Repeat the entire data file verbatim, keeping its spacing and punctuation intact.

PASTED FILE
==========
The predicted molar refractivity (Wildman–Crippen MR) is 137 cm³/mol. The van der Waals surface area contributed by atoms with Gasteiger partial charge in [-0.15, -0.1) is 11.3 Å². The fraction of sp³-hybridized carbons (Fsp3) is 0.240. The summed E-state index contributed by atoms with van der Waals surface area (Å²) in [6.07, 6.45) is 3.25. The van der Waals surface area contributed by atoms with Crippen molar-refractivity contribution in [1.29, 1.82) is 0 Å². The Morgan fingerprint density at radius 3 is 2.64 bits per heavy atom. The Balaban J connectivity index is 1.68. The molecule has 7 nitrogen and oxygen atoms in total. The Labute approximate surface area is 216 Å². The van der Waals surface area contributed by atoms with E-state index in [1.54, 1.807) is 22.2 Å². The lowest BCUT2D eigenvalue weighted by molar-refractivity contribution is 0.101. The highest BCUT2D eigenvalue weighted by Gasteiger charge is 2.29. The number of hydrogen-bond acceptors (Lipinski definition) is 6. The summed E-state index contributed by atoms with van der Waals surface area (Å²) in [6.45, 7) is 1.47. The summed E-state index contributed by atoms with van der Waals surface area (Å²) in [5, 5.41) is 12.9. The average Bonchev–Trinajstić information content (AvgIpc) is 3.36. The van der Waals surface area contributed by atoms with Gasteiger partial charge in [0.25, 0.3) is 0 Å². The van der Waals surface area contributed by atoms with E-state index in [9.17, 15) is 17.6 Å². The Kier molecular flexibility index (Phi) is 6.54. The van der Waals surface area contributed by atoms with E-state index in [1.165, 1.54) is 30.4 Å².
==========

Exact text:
The predicted molar refractivity (Wildman–Crippen MR) is 137 cm³/mol. The van der Waals surface area contributed by atoms with Gasteiger partial charge in [-0.15, -0.1) is 11.3 Å². The fraction of sp³-hybridized carbons (Fsp3) is 0.240. The summed E-state index contributed by atoms with van der Waals surface area (Å²) in [6.07, 6.45) is 3.25. The van der Waals surface area contributed by atoms with Crippen molar-refractivity contribution in [1.29, 1.82) is 0 Å². The Morgan fingerprint density at radius 3 is 2.64 bits per heavy atom. The Balaban J connectivity index is 1.68. The molecule has 7 nitrogen and oxygen atoms in total. The Labute approximate surface area is 216 Å². The van der Waals surface area contributed by atoms with E-state index in [1.54, 1.807) is 22.2 Å². The lowest BCUT2D eigenvalue weighted by molar-refractivity contribution is 0.101. The highest BCUT2D eigenvalue weighted by Gasteiger charge is 2.29. The number of hydrogen-bond acceptors (Lipinski definition) is 6. The summed E-state index contributed by atoms with van der Waals surface area (Å²) in [6.45, 7) is 1.47. The summed E-state index contributed by atoms with van der Waals surface area (Å²) in [5, 5.41) is 12.9. The average Bonchev–Trinajstić information content (AvgIpc) is 3.36. The van der Waals surface area contributed by atoms with Gasteiger partial charge in [0.25, 0.3) is 0 Å². The van der Waals surface area contributed by atoms with E-state index in [9.17, 15) is 17.6 Å². The Kier molecular flexibility index (Phi) is 6.54. The van der Waals surface area contributed by atoms with E-state index in [1.165, 1.54) is 30.4 Å².